Educational Program Highlights

Each day was packed full of educational sessions, symposia, interactive panels, and more. Attendees had the opportunity to earn up to 27 contact hours on site and are able to earn CE for those sessions they did not attend via session recordings in the eLearning Center. Topics covered included practice, seclusion and restraint, medication effectiveness, recovery, communication assessment, undergraduate and graduate education, military mental health, child and adolescent practice, inpatient risk reduction...and more.

Wednesday: Pre-Conference  |  Understanding Sleep and Antidepressants: Lessons from Research Literature and Clinical Practice
"This presentation made me...reconsider what I've thought about sleep as it relates to mental illness. The new research is exciting and motivating. As an employee at the VA it was especially helpful to have a presenter who deals with some of the same issues I see in practice."
 

Opening Program  |  President's Address
"This Session has changed the way I think about PMH nursing and nursing overall. It has increased my self efficacy and makes me feel more empowered as a nurse as well as credible to speak to and inform other new nurses about who we are and what we do."
 

Thursday Keynote: Tom Rath  |  Strengths, Leadership, & Wellbeing: How Small Choices Make a Big Difference
"I loved how [he] talked about focusing on our strengths, as well as our subordinate's strengths. I think it really will help to make the milieu better and will move people from actively disengaged to engaged! I found it interesting that wounds heal faster when a patient is in a good environment! That is a great point to use when working in a difficult environment."

Attendees received a free copy of Rath's latest book, Eat Move Sleep: How Small Choices Lead to Big Changes.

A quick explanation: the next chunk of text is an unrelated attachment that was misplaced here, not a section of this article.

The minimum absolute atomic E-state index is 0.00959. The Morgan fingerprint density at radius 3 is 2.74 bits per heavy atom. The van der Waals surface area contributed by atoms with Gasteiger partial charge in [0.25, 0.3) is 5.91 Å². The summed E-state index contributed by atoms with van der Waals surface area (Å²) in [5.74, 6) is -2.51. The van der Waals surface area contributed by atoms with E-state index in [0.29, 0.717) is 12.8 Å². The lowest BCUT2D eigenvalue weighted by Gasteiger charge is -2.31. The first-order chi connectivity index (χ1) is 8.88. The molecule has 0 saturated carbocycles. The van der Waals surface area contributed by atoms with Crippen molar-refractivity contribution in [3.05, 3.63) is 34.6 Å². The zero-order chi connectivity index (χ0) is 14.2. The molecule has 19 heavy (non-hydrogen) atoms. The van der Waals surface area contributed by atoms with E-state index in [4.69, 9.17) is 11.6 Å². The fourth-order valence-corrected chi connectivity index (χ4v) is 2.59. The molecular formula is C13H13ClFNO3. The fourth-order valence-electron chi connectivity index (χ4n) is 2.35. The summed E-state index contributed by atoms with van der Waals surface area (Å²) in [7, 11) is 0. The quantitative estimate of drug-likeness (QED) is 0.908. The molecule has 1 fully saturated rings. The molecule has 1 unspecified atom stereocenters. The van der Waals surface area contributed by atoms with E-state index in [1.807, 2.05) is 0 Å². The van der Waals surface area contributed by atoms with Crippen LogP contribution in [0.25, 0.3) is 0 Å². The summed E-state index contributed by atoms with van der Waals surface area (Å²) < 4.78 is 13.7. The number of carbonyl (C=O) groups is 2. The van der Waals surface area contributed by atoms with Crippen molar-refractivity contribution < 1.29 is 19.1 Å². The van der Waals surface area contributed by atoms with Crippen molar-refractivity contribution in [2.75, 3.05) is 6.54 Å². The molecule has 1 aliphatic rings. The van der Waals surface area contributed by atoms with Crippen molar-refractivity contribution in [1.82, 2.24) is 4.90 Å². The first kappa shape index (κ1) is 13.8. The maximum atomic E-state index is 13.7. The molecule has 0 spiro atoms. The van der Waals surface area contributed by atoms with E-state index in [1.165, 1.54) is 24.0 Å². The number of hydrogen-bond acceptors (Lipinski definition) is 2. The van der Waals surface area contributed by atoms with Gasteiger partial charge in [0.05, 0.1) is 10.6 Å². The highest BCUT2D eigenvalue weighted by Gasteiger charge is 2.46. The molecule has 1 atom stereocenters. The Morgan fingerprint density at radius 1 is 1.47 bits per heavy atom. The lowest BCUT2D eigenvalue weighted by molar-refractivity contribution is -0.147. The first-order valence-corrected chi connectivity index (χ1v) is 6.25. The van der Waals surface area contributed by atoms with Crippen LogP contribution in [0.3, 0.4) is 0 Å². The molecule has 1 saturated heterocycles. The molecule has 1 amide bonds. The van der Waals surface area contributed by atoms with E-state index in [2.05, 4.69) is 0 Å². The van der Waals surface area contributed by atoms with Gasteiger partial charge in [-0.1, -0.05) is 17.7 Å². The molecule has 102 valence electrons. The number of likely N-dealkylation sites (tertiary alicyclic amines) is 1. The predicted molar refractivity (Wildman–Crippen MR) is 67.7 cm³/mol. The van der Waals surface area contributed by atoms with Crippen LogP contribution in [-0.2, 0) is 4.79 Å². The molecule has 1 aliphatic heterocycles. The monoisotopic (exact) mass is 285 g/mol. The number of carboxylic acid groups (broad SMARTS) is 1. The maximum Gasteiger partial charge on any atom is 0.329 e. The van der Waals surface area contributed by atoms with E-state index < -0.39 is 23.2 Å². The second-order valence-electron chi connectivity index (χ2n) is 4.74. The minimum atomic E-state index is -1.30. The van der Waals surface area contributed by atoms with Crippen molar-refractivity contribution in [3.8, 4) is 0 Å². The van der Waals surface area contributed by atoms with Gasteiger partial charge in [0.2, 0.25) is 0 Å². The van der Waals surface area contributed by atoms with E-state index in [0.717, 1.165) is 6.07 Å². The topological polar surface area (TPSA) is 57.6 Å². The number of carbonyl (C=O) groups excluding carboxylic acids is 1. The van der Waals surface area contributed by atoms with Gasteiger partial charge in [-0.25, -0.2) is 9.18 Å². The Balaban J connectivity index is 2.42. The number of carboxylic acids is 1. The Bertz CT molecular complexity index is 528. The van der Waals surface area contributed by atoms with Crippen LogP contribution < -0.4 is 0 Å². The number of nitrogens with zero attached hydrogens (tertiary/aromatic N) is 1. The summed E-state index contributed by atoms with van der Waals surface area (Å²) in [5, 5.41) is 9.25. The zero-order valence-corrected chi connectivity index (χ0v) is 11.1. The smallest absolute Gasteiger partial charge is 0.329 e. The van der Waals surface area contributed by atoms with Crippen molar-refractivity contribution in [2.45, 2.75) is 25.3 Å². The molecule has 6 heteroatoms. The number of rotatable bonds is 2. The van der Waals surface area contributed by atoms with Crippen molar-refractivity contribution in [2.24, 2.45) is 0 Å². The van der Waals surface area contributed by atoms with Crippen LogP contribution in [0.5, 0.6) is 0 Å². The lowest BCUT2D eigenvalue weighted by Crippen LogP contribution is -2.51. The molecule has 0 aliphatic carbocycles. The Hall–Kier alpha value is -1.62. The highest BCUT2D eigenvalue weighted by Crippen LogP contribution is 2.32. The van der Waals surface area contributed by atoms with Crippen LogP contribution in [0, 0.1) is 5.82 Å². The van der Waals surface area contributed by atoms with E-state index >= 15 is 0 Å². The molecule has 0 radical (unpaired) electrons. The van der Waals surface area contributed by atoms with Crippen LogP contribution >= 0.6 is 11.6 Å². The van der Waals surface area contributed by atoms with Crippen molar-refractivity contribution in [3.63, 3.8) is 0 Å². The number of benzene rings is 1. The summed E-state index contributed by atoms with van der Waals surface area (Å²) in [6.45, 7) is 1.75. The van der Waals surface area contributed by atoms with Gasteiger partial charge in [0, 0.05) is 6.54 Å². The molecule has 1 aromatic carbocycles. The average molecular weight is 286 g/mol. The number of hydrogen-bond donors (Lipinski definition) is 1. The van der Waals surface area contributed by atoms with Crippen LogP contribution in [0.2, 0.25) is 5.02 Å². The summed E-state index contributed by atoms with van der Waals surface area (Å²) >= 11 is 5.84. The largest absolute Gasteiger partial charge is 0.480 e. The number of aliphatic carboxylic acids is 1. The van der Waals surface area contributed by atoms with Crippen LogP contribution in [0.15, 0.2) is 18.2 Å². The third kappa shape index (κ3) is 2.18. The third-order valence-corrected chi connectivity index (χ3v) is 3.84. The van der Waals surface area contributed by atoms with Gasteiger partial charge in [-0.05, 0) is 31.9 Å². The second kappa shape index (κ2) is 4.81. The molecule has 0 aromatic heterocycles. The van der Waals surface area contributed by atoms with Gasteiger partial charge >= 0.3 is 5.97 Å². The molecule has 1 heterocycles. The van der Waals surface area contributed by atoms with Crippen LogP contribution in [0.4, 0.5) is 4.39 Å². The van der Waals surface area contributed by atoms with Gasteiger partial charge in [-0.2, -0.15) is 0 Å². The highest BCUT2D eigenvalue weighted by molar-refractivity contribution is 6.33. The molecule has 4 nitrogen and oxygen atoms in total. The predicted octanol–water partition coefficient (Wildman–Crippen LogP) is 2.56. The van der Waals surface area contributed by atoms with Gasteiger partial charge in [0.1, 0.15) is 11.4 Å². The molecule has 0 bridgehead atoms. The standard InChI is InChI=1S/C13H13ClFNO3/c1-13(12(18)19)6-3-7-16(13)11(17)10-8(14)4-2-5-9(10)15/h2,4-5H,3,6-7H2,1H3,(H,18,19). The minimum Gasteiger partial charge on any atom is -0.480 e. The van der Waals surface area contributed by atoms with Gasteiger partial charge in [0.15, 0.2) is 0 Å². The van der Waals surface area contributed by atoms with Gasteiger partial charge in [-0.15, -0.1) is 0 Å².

Thursday |  Eye Movement Desensitization and Reprocessing (EMDR) for Post Traumatic Stress Disorder: An Update on Research and Practice
“I loved how you showed us what the nurse will do during EMDR. I didn't realize it could be used for other things and I appreciate you giving us a brief picture as to where this procedure was going. I am very excited to hear how well it has been working for patients.”
 

Friday Keynote: Suzanne Gordon  |  Team Intelligence in Action: The Key to Nursing Voice and Patient Safety
"I needed this session so much. I am new NP in a physician-centered institution who has been marginalized since beginning my practice. I was beginning to lose sight of what I have to offer within my nursing background. I have mustered the courage to speak up for myself and my profession on a few occasions but then my anxiety goes sky high after (for being "that person"). Thank you APNA and Suzanne Gordon for giving me exactly what I needed."


Friday Symposium Luncheon  |  From Misdiagnosis to Treatment Failures: Nursing Strategies to Mitigate the Burden of Bipolar Depression